On the conclusion of the Treaty of Paris on 30 March 1856 which ended the Crimean War (1853-1856), the Plenipotentiaries also signed the present Declaration. It is the outcome of a modus vivendi which was adopted between France and the United Kingdom in 1854 and was originally intended for the Crimean War. Both Powers recognized that they would not seize enemy goods on neutral vessels nor neutral goods on enemy vessels. The belligerents furthermore proclaimed that they would not issue letters of marque. The Declaration of Paris confirmed these rules and added to them the principle that blockades, in order to be binding, must be effective. Virtually all States acceded to the Declaration. The United States, which aimed at a complete exemption of private property from capture at sea, withheld its formal adherence, its amendment not having been accepted by all the Powers. In 1861, at the beginning of the Civil War, the United States announced nevertheless that it would respect the principles of the Declaration for the duration of the hostilities.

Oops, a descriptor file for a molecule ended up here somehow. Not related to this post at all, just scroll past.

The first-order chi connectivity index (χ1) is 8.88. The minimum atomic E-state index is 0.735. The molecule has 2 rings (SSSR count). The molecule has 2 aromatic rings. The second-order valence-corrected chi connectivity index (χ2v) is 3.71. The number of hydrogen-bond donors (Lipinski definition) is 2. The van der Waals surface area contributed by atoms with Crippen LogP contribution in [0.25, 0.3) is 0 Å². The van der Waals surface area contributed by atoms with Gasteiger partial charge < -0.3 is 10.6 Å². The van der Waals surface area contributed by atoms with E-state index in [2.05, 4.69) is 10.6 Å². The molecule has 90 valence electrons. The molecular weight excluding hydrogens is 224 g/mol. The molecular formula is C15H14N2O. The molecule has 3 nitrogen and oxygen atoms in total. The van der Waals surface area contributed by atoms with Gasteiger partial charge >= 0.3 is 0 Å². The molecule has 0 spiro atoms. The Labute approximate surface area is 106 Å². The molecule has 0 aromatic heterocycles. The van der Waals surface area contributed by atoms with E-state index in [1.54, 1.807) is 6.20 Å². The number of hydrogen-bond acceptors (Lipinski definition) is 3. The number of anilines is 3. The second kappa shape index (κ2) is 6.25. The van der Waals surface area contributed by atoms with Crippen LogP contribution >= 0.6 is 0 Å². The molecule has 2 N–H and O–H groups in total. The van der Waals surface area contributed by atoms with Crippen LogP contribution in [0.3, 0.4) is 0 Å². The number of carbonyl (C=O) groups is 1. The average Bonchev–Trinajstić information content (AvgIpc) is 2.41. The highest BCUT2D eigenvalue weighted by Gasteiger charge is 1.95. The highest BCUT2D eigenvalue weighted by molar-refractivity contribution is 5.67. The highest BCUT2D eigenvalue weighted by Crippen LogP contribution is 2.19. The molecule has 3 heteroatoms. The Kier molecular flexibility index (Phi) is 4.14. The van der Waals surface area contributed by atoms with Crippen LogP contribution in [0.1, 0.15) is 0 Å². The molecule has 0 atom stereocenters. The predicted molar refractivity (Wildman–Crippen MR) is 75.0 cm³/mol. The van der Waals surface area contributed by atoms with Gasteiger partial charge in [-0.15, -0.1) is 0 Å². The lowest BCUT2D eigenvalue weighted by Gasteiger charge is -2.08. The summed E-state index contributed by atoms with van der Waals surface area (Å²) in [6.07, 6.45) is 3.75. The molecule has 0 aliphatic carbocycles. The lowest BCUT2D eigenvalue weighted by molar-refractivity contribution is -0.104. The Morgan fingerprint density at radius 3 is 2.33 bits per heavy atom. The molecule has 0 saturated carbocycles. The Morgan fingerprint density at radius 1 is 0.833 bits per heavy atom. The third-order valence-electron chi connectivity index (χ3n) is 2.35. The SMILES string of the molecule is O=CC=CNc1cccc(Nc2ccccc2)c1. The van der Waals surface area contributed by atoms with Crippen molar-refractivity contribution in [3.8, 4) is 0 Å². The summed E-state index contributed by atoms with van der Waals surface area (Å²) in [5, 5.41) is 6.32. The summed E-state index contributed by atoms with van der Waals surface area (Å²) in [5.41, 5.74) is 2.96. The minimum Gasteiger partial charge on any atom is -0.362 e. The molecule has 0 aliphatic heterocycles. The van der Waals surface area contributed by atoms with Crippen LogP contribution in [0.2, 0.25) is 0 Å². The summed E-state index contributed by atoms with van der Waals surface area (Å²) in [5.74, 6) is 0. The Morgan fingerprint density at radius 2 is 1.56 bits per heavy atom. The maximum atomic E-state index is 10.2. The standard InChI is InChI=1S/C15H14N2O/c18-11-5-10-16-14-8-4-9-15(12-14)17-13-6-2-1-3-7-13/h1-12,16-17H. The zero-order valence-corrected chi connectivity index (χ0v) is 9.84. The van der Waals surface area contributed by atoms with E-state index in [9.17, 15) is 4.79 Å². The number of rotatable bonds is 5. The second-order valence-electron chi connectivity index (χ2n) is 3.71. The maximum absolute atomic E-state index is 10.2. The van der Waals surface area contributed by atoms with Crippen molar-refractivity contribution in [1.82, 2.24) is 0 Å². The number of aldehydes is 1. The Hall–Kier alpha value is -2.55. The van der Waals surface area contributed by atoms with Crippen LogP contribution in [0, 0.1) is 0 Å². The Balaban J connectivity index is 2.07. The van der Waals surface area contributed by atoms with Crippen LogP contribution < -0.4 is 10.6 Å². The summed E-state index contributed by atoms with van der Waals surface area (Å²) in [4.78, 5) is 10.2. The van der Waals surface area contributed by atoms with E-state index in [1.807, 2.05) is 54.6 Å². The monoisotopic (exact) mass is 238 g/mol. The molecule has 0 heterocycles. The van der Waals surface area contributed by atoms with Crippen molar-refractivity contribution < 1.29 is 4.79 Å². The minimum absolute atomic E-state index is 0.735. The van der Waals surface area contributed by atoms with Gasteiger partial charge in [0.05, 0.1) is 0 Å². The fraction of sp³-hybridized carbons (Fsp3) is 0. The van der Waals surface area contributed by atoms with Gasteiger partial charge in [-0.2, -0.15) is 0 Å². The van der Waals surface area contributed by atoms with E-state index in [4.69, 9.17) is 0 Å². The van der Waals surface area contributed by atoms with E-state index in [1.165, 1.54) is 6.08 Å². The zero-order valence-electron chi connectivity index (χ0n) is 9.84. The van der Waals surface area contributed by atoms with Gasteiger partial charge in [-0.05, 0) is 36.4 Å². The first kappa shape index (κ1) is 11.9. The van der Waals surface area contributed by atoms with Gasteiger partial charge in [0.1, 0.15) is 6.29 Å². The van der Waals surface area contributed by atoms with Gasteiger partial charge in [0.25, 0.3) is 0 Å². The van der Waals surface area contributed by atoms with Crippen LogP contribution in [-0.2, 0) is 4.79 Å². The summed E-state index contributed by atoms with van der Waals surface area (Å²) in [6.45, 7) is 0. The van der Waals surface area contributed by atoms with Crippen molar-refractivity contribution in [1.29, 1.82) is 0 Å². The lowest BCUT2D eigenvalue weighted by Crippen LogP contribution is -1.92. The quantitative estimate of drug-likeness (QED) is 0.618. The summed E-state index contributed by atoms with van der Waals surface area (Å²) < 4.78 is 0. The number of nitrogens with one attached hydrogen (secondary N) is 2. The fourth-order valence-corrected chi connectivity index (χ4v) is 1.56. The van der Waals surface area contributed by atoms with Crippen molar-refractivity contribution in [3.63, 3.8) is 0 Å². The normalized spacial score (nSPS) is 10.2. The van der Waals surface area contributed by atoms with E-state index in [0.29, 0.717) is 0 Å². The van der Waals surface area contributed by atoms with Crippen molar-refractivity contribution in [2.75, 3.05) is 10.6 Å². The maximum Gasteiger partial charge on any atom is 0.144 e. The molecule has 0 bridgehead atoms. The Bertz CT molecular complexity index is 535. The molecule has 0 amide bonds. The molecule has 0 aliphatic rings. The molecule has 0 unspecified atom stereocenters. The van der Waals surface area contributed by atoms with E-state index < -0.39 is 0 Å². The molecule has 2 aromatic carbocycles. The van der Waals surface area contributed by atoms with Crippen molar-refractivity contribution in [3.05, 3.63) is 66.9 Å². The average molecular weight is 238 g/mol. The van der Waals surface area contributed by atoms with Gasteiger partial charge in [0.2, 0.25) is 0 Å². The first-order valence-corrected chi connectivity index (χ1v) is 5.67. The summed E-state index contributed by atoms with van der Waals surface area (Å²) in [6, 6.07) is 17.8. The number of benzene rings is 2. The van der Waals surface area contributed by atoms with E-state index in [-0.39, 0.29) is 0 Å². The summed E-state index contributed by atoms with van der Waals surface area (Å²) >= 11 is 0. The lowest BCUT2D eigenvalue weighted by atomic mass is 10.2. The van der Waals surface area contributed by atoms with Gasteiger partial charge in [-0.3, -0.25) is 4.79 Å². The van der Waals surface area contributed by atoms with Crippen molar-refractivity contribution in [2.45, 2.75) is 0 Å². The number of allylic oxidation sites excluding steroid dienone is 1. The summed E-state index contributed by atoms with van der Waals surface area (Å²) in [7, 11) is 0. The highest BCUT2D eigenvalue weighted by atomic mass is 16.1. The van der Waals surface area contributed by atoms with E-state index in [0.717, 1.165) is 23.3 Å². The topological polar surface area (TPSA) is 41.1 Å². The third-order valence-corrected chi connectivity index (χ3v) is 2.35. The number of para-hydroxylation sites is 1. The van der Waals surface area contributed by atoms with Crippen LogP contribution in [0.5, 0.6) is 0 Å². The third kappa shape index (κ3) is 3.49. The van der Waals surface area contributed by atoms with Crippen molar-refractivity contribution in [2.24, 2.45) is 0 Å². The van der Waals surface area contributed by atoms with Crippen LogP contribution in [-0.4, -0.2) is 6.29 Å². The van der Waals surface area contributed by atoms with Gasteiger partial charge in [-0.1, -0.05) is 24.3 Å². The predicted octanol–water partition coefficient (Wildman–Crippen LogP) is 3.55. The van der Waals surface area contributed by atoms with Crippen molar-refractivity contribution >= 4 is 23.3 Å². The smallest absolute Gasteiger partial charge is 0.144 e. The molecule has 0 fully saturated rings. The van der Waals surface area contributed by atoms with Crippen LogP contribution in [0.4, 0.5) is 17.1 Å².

Equally, in 1898 during the war against Spain, it was affirmed that the policy of the government of the United States would be to abide by the provisions of the Declaration throughout the hostilities. The rules laid down in the Declaration were later considered as part of general international law and even the United States, which is not formally a party thereto, abides by its provisions.